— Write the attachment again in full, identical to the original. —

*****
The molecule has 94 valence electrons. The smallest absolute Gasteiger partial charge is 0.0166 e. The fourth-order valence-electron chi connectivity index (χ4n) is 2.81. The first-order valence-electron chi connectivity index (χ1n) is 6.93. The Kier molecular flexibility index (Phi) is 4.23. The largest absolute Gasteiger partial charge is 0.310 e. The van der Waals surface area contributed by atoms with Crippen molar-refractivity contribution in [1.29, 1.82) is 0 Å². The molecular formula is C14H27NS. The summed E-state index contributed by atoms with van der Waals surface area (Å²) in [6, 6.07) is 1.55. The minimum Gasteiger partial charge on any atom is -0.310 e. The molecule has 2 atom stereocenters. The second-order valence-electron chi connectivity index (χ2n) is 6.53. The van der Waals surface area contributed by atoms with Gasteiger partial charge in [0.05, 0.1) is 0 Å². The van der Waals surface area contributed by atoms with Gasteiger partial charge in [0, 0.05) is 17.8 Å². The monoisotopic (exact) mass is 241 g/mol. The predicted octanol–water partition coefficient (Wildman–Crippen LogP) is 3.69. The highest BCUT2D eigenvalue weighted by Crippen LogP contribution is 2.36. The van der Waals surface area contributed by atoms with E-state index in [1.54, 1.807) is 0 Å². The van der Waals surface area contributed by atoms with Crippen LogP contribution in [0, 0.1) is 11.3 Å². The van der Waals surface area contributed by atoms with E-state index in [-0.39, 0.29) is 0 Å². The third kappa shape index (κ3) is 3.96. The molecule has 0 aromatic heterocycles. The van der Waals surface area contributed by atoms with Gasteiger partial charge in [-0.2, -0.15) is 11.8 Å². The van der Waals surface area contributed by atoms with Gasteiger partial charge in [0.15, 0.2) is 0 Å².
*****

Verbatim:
The molecule has 94 valence electrons. The smallest absolute Gasteiger partial charge is 0.0166 e. The fourth-order valence-electron chi connectivity index (χ4n) is 2.81. The first-order valence-electron chi connectivity index (χ1n) is 6.93. The Kier molecular flexibility index (Phi) is 4.23. The largest absolute Gasteiger partial charge is 0.310 e. The van der Waals surface area contributed by atoms with Crippen molar-refractivity contribution in [1.29, 1.82) is 0 Å². The molecular formula is C14H27NS. The summed E-state index contributed by atoms with van der Waals surface area (Å²) in [6, 6.07) is 1.55. The minimum Gasteiger partial charge on any atom is -0.310 e. The molecule has 2 atom stereocenters. The second-order valence-electron chi connectivity index (χ2n) is 6.53. The van der Waals surface area contributed by atoms with Gasteiger partial charge in [0.05, 0.1) is 0 Å². The van der Waals surface area contributed by atoms with Gasteiger partial charge in [0, 0.05) is 17.8 Å². The monoisotopic (exact) mass is 241 g/mol. The predicted octanol–water partition coefficient (Wildman–Crippen LogP) is 3.69. The highest BCUT2D eigenvalue weighted by Crippen LogP contribution is 2.36. The van der Waals surface area contributed by atoms with E-state index in [1.54, 1.807) is 0 Å². The van der Waals surface area contributed by atoms with Crippen LogP contribution in [0, 0.1) is 11.3 Å². The van der Waals surface area contributed by atoms with E-state index in [-0.39, 0.29) is 0 Å². The third kappa shape index (κ3) is 3.96. The molecule has 0 aromatic heterocycles. The van der Waals surface area contributed by atoms with Gasteiger partial charge in [-0.2, -0.15) is 11.8 Å². The van der Waals surface area contributed by atoms with Gasteiger partial charge in [0.15, 0.2) is 0 Å².